5. Prepare FAQs for prospective LPs

You will inevitably receive a wide range of one-off questions from potential LPs. Make sure to compile all your answers in a single document so that you can recycle and refine these answers.

6. Conduct an honest self-evaluation

Can you realistically raise money from institutional investors, or should you focus on those with high net worths and family offices?

Institutional investors in funds are typically conservative. The great majority of first-time funds that raise capital from institutions have: (a) an industry-standard strategy similar to what the founders pursued before; (b) a personally attributable track record; (c) investment work experience at a top-quartile, well-regarded fund; (d) at least two experienced founders, preferably who worked together, and (e) target AUM of >$50 million.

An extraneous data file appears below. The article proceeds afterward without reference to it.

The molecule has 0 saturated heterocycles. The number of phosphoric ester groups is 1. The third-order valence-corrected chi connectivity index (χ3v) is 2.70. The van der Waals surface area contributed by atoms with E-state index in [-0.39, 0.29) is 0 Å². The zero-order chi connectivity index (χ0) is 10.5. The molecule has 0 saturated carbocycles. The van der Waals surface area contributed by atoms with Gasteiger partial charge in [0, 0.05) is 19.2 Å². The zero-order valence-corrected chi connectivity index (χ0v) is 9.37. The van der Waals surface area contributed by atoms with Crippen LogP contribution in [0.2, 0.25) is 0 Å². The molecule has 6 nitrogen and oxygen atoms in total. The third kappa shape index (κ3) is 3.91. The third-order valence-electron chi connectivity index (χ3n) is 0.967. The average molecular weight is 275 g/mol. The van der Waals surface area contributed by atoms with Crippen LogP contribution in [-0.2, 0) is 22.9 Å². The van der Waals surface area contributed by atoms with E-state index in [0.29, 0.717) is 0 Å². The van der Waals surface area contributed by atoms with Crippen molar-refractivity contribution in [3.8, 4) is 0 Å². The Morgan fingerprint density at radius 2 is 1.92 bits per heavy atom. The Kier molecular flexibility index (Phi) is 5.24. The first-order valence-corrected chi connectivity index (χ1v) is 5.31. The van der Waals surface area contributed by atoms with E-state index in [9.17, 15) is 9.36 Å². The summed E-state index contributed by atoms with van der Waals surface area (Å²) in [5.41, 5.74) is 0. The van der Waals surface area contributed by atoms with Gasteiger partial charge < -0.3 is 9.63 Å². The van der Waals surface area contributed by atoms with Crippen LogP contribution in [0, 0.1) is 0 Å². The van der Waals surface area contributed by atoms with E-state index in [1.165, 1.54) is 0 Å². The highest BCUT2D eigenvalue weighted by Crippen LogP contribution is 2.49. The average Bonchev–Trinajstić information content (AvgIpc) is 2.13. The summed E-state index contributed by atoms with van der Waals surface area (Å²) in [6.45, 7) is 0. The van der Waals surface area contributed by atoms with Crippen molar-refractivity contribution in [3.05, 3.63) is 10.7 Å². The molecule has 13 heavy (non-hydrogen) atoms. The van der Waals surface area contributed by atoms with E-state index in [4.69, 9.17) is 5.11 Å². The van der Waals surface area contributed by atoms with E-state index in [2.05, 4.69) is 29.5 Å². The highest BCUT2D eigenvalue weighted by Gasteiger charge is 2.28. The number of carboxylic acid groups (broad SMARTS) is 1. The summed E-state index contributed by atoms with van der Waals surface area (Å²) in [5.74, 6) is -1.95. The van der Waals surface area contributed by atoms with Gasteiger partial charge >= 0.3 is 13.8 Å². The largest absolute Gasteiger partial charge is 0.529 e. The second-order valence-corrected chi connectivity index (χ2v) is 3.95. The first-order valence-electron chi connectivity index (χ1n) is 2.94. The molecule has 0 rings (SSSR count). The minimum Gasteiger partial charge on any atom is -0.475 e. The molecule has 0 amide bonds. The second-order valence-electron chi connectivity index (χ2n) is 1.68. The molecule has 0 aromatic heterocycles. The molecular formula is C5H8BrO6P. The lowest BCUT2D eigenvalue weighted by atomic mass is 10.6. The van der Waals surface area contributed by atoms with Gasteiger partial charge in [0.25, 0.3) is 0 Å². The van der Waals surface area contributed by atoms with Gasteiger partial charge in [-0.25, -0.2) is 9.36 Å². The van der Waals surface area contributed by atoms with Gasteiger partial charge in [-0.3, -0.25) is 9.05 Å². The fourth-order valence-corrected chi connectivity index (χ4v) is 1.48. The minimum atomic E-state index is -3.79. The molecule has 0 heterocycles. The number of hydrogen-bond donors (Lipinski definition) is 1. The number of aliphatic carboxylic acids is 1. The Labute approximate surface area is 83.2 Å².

If you’re fortunate to pass these tests, you might look like Homebrew, which says it raised $35 million in 100 days from “[four] institutional LPs, several smaller LPs and a few individuals” for their fund I. But if you’re missing any of these attributes, you might get lucky and raise money from institutions, but more likely you’ll have to focus your energy on high net worths and family offices. This will likely take you longer and you’ll have a lower close rate than firms who meet the criteria I list.

“You need to reverse-engineer institutions’ checkboxes. My recommendation is to take apart an investment report from a midsized foundation or a due diligence questionnaire built by an investment consulting firm, such as Cambridge Associates, Mercer or Wilshire,” said Julia Rhee, advisor to Typhon Capital Management.